Edited on: July 29, 2009 5:55 pm

With Lee gone, Martinez could follow

The Indians always said they were reluctant to trade Cliff Lee because they'd not only be giving up on 2009, but 2010 as well. The idea was that without Lee, the Indians wouldn't have an ace, and wouldn't have the money to go get one.

Now Lee is gone to the Phillies, and with him the Indians' 2010 hopes are realistically gone, too.

And that means the Indians could be more receptive than ever to dealing Victor Martinez, too.

The Red Sox have long been interested in Martinez. The Rays showed interest in him, as well, but many people in baseball doubt Tampa Bay's interest was ever sincere.

While the Indians will still ask a stiff price for Martinez, it's now harder to justify keeping him if they can get a decent return. Like Lee, Martinez has an affordable club option for 2010 ($7 million, in Martinez's case), and is eligible for free agency after that. Like Lee, Martinez is unlikely to sign long-term with the Indians, considering his value, the team's payroll constraints, and the availability of replacements.

The Indians acquired one catcher, Lou Marson, in the Lee deal. They received another, Carlos Santana, in last year's Casey Blake trade with the Dodgers.

Scouts say the Red Sox's farm system is weak at the upper levels, but if they want Martinez badly enough (and if they don't decide to use the same prospects to go get Roy Halladay instead), they should be able to come up with a package to make it work.

At this point, the Indians would have a hard time saying no.

Posted on: July 29, 2009 1:41 pm
Edited on: July 29, 2009 3:40 pm

Phillies get Lee, Francisco from Tribe

Frustrated in their attempts to acquire Roy Halladay, the Phillies have acquired Cliff Lee from the Indians instead, multiple sources involved in the talks told CBSSports.com.

The teams were in heavy discussions this morning, and as of early afternoon, the deal had come together, pending physicals. The Phillies, who have been searching for a right-handed bat, will also get outfielder Ben Francisco from Cleveland.

The Phillies will send pitchers Jason Knapp and Carlos Carrasco, shortstop Jason Donald and catcher Lou Marson to the Indians, an American League executive told CBSSports.com's Scott Miller. Knapp, a 6-foot-5, 18-year-old right-hander currently pitching in Class A, is considered the key player in the deal.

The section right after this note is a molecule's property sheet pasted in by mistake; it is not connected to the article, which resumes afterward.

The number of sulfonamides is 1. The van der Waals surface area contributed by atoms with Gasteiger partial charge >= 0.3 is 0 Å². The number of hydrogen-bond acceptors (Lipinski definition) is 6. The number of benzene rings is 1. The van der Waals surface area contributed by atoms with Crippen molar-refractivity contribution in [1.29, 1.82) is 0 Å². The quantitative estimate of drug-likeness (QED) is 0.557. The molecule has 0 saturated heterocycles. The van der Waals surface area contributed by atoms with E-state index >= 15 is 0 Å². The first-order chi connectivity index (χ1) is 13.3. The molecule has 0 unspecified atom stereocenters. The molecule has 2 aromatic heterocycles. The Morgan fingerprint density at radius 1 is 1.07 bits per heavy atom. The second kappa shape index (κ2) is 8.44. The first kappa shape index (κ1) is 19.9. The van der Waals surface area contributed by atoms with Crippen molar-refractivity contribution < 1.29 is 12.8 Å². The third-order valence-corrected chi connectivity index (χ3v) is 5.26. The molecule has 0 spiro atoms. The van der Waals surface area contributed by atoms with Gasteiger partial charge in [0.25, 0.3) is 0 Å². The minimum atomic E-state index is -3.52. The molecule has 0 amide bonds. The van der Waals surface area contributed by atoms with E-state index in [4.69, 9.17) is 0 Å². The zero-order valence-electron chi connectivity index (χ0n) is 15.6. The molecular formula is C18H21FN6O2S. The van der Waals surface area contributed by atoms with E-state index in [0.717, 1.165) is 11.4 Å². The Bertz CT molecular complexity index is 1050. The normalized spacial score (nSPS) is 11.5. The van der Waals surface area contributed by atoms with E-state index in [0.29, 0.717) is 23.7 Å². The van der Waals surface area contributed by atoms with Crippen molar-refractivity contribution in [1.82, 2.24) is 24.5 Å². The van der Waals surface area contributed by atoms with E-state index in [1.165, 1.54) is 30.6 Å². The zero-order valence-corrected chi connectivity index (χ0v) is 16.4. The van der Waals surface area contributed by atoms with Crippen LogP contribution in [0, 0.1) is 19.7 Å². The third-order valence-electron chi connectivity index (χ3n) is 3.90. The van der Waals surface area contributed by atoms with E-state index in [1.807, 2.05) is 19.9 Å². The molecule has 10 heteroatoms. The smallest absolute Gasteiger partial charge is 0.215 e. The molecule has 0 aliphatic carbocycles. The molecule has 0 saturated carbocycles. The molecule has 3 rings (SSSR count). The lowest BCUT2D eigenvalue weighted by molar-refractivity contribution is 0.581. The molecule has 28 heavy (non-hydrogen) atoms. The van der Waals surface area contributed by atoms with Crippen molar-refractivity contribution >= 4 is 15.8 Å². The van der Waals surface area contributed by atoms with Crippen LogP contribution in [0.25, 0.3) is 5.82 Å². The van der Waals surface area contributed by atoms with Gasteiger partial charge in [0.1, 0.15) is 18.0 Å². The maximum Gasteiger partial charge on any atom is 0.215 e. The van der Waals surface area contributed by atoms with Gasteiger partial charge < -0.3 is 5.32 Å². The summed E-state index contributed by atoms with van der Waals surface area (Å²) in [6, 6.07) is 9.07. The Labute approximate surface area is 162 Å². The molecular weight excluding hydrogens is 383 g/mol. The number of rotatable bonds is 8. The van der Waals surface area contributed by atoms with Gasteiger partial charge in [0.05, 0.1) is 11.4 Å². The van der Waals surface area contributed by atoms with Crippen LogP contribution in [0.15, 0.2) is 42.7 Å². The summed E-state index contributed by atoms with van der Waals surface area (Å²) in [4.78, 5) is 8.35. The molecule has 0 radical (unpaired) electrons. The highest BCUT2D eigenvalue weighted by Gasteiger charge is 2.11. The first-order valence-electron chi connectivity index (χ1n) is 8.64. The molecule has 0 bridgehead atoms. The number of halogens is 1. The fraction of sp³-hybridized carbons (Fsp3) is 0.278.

Halladay was always the Phillies' first choice, but an asking price that began with both Kyle Drabek and J.A. Happ was deemed too high by some in the Phillies front office. Lee, who won the 2008 American League Cy Young award and is having a good follow-up season, was regarded as a reasonable backup plan.

Lee was 7-9 with a 3.14 ERA for the Indians, but he had pitched much better than his record. The Indians have been held to one run or none in six of his nine defeats.

Lee also has strong career numbers against National League opposition, going 12-2 with a 3.18 ERA in interleague play.

Like Halladay, the 30-year-old Lee can become a free agent after the 2010 season. He is making $5.75 million this year, with a $9 million club option for 2010 that will certainly be exercised.

The Indians had scouted Drabek, but he isn't in the trade. While Knapp is still in Class A, some scouts regard him even more highly than Drabek.

"He's Josh Johnson, potentially," one scout said last week.

Knapp, the Phillies' second-round draft pick in 2008, is just 2-7 with a 4.01 ERA in 17 starts for Lakewood, but his other numbers are very good. In 85 1/3 innings, he has allowed 63 hits, with 39 walks and 111 strikeouts.

Lee gives the Phillies a heavily left-handed rotation, joining with fellow lefties Cole Hamels, Jamie Moyer and J.A. Happ. The Phils also have right-hander Joe Blanton, and have Pedro Martinez getting ready in the minor leagues.

Posted on: May 21, 2009 12:39 pm
Edited on: May 22, 2009 10:03 am

Tribe would deal DeRosa for bullpen help only

The Indians would indeed be open to trading Mark DeRosa, as reported earlier by Jon Heyman of SI.com . But sources said the Tribe would only deal DeRosa now if he would bring immediate bullpen help in return.

The Mets are in desperate need of infield help, with Carlos Delgado on the disabled list and Jose Reyes sidelined with a calf injury. Ed Price of Fanhouse reported that the Mets have explored a deal for DeRosa, but an official familiar with the Indians strongly doubted that the Mets would have enough pitching to tempt the Indians.

Cleveland's bullpen has a 5.84 ERA, and the Indians lead the American League with nine blown saves (in 17 chances). In the past week alone, the Tribe lost one game after leading 7-0 and another after leading 5-1. As one Indians official said, with even an average bullpen Cleveland would still be in the race in the AL Central.

As it is, the Indians are 8 1/2 games behind the first-place Tigers. But the Indians aren't ready to give up just yet.

"For us to trade [DeRosa], we've got to get something that can help us now," one Indians person said. "And I don't think anybody is looking to give up pitching."
Category: MLB
The views expressed in this blog are solely those of the author and do not reflect the views of CBS Sports or CBSSports.com